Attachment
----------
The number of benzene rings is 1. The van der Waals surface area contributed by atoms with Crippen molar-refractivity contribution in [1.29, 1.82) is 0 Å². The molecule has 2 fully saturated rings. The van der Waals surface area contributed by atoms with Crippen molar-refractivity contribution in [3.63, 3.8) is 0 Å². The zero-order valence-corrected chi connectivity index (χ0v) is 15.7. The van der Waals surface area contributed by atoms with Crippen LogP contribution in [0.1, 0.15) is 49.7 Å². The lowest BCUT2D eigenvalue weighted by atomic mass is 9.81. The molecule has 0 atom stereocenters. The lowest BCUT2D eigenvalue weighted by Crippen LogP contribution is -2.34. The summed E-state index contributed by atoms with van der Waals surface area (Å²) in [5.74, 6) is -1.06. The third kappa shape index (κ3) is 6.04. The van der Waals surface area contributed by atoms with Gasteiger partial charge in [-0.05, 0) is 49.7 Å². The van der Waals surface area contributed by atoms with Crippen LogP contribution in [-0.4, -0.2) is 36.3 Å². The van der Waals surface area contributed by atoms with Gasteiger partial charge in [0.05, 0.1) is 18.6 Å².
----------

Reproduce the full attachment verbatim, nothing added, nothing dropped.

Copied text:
The number of benzene rings is 1. The van der Waals surface area contributed by atoms with Crippen molar-refractivity contribution in [1.29, 1.82) is 0 Å². The molecule has 2 fully saturated rings. The van der Waals surface area contributed by atoms with Crippen molar-refractivity contribution in [3.63, 3.8) is 0 Å². The zero-order valence-corrected chi connectivity index (χ0v) is 15.7. The van der Waals surface area contributed by atoms with Crippen LogP contribution in [0.1, 0.15) is 49.7 Å². The lowest BCUT2D eigenvalue weighted by atomic mass is 9.81. The molecule has 0 atom stereocenters. The lowest BCUT2D eigenvalue weighted by Crippen LogP contribution is -2.34. The summed E-state index contributed by atoms with van der Waals surface area (Å²) in [5.74, 6) is -1.06. The third kappa shape index (κ3) is 6.04. The van der Waals surface area contributed by atoms with Gasteiger partial charge in [-0.05, 0) is 49.7 Å². The van der Waals surface area contributed by atoms with Crippen LogP contribution in [-0.4, -0.2) is 36.3 Å². The van der Waals surface area contributed by atoms with Gasteiger partial charge in [0.05, 0.1) is 18.6 Å².